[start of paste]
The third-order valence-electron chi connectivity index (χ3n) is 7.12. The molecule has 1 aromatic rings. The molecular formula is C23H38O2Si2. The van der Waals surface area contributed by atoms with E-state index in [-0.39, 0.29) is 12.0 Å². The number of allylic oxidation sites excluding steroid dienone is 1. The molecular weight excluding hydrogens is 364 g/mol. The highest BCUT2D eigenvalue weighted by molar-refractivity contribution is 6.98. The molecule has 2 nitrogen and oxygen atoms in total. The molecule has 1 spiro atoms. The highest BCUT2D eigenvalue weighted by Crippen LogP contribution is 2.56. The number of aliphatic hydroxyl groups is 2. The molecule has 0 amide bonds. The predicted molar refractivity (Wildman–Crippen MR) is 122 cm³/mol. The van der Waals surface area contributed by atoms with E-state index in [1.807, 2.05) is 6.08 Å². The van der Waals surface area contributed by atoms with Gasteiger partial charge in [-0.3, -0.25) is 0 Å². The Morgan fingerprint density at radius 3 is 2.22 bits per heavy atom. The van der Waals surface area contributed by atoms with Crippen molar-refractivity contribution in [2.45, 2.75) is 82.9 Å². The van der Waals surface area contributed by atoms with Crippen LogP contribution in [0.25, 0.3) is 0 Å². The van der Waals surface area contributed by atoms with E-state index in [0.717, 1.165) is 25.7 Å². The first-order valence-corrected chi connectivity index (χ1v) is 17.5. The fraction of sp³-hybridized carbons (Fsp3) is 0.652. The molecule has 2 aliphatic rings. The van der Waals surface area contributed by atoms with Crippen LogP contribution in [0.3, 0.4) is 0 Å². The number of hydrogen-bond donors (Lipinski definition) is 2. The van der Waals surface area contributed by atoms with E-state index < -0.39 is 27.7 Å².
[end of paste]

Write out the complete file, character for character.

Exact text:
The third-order valence-electron chi connectivity index (χ3n) is 7.12. The molecule has 1 aromatic rings. The molecular formula is C23H38O2Si2. The van der Waals surface area contributed by atoms with E-state index in [-0.39, 0.29) is 12.0 Å². The number of allylic oxidation sites excluding steroid dienone is 1. The molecular weight excluding hydrogens is 364 g/mol. The highest BCUT2D eigenvalue weighted by molar-refractivity contribution is 6.98. The molecule has 2 nitrogen and oxygen atoms in total. The molecule has 1 spiro atoms. The highest BCUT2D eigenvalue weighted by Crippen LogP contribution is 2.56. The number of aliphatic hydroxyl groups is 2. The molecule has 0 amide bonds. The predicted molar refractivity (Wildman–Crippen MR) is 122 cm³/mol. The van der Waals surface area contributed by atoms with E-state index in [1.807, 2.05) is 6.08 Å². The van der Waals surface area contributed by atoms with Gasteiger partial charge in [-0.3, -0.25) is 0 Å². The Morgan fingerprint density at radius 3 is 2.22 bits per heavy atom. The van der Waals surface area contributed by atoms with Crippen molar-refractivity contribution in [2.45, 2.75) is 82.9 Å². The van der Waals surface area contributed by atoms with Crippen LogP contribution in [0.25, 0.3) is 0 Å². The van der Waals surface area contributed by atoms with E-state index in [0.717, 1.165) is 25.7 Å². The first-order valence-corrected chi connectivity index (χ1v) is 17.5. The fraction of sp³-hybridized carbons (Fsp3) is 0.652. The molecule has 2 aliphatic rings. The van der Waals surface area contributed by atoms with Crippen LogP contribution in [0.3, 0.4) is 0 Å². The number of hydrogen-bond donors (Lipinski definition) is 2. The van der Waals surface area contributed by atoms with E-state index < -0.39 is 27.7 Å².